• Have related work experience in the transportation industry, such as two years of driving as a delivery driver and at least two years of past experience in a logistics role, etc.
  • Have a degree in accounting or logistics or equivalent experience. 
  • Be good at solving problems in a timely manner.
  • Have good problem-solving skills and an analytical mindset.
  • Possess exceptional interpersonal skills for both internal and external relationships.
  • Be detail-oriented and have fantastic written and verbal skills.
  • Have excellent organizational skills and analytical abilities.
  • Be compassionate, understanding, and empathetic towards their fleet.
  • Possess business management skills.
  • Competent in computer applications, software, and programs.
  • Prioritize the safety, health, and wellness of their drivers.

Want to Be an Awesome Fleet Manager? Equip Your Trucks with EpicVue!

While it’s not on the mandatory list of duties of a fleet manager, equipping your fleet with EpicVue is a great way to let your team know you care!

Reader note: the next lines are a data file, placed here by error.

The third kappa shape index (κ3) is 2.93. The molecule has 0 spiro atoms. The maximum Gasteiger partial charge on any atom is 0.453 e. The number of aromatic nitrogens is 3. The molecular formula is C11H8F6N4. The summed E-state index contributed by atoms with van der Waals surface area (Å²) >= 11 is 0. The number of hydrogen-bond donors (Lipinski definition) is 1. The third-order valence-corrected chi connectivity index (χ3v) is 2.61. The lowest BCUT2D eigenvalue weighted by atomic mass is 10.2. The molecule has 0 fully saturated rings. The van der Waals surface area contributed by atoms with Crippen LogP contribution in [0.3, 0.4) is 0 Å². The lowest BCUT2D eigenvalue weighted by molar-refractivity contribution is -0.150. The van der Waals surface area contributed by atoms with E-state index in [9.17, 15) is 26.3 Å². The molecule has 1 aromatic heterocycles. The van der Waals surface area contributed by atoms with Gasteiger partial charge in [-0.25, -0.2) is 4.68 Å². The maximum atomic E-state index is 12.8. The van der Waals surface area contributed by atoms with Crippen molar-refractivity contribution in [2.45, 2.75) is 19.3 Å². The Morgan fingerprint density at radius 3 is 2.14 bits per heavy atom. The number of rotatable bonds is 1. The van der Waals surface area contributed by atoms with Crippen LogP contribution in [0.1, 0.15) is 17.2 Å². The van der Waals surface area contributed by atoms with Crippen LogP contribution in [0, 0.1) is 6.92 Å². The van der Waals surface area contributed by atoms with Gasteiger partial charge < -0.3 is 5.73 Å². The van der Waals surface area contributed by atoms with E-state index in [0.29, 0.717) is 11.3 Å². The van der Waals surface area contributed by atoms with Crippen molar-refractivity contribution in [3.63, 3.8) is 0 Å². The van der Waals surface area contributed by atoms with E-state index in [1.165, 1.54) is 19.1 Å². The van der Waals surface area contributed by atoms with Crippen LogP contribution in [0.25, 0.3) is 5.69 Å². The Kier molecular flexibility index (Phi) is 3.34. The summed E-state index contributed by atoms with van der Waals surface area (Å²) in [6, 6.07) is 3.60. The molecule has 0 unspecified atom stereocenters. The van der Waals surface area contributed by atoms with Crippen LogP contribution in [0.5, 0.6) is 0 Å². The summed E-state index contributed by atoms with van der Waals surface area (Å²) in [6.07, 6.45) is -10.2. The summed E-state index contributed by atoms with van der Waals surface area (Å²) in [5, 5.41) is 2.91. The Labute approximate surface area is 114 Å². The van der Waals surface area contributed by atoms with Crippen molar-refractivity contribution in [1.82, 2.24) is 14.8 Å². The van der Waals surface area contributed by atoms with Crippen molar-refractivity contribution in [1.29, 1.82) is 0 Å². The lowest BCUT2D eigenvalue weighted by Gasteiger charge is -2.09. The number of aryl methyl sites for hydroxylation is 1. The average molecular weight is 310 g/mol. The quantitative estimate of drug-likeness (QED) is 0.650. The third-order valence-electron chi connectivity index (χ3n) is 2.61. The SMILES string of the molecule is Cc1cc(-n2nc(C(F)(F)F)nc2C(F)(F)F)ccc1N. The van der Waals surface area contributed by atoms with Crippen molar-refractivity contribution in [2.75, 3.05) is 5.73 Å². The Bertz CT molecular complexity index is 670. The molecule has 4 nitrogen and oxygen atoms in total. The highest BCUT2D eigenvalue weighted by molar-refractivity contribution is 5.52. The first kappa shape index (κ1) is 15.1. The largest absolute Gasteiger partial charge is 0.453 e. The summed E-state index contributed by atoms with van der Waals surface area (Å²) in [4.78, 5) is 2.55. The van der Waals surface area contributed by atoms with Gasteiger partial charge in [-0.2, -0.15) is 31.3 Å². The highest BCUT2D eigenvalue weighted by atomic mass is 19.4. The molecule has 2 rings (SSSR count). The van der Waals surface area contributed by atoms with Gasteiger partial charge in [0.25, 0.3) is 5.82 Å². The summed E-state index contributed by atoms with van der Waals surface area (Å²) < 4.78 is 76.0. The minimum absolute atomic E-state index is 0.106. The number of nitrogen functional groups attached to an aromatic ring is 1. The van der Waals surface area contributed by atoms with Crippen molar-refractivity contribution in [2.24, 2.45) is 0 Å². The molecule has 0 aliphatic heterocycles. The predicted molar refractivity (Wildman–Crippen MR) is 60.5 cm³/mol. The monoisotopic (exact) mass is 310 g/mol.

EpicVue specializes in outfitting trucks with premium in-cab satellite televisions. We offer your crew members a bit of home and familiarity on the road. It allows them to relax and watch TV in the comfort of their own trucks. 

This gesture will show your team appreciation, and in return, many managers receive loyalty, and commitment, making these benefits well worth the small investment! Whether you are a part of a fleet or are an owner-operator, EpicVue is a fantastic addition to your truck.

EpicVue allows you to kick back, relax, and catch up on the latest games, favorite shows, or news on the road. The comforts of home are hard to come by on the road, but you can stay connected and get a taste of home, regardless of where you are, with our satellite TV.

Watching TV during your time away from loved ones can help offset the overwhelming feelings of isolation and loneliness. Not only that, but it is also a great way for drivers to relax during mandatory rest and recovery time. With over 180 premium challenges, truck drivers are sure to find something to watch, regardless of their preferences.

If you want to reduce the expensive and tedious recruitment and retention cycle, contact our team to learn more today!